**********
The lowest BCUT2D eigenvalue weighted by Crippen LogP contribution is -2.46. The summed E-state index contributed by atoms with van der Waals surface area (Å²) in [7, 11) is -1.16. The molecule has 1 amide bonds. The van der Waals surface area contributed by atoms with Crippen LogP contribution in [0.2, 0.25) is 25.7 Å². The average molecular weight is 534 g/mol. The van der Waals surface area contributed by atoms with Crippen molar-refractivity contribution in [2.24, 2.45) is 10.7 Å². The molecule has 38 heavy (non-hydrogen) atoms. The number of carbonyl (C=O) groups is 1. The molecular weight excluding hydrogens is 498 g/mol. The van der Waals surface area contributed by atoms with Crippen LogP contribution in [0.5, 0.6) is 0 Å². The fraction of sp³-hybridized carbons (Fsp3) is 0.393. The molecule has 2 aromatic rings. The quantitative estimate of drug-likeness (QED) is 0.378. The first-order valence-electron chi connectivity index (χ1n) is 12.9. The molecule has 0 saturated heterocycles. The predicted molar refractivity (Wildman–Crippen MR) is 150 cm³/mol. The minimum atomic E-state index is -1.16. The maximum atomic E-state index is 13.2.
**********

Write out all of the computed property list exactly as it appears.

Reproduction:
The lowest BCUT2D eigenvalue weighted by Crippen LogP contribution is -2.46. The summed E-state index contributed by atoms with van der Waals surface area (Å²) in [7, 11) is -1.16. The molecule has 1 amide bonds. The van der Waals surface area contributed by atoms with Crippen LogP contribution in [0.2, 0.25) is 25.7 Å². The average molecular weight is 534 g/mol. The van der Waals surface area contributed by atoms with Crippen molar-refractivity contribution in [2.24, 2.45) is 10.7 Å². The molecule has 38 heavy (non-hydrogen) atoms. The number of carbonyl (C=O) groups is 1. The molecular weight excluding hydrogens is 498 g/mol. The van der Waals surface area contributed by atoms with Crippen LogP contribution in [0.5, 0.6) is 0 Å². The fraction of sp³-hybridized carbons (Fsp3) is 0.393. The molecule has 2 aromatic rings. The quantitative estimate of drug-likeness (QED) is 0.378. The first-order valence-electron chi connectivity index (χ1n) is 12.9. The molecule has 0 saturated heterocycles. The predicted molar refractivity (Wildman–Crippen MR) is 150 cm³/mol. The minimum atomic E-state index is -1.16. The maximum atomic E-state index is 13.2.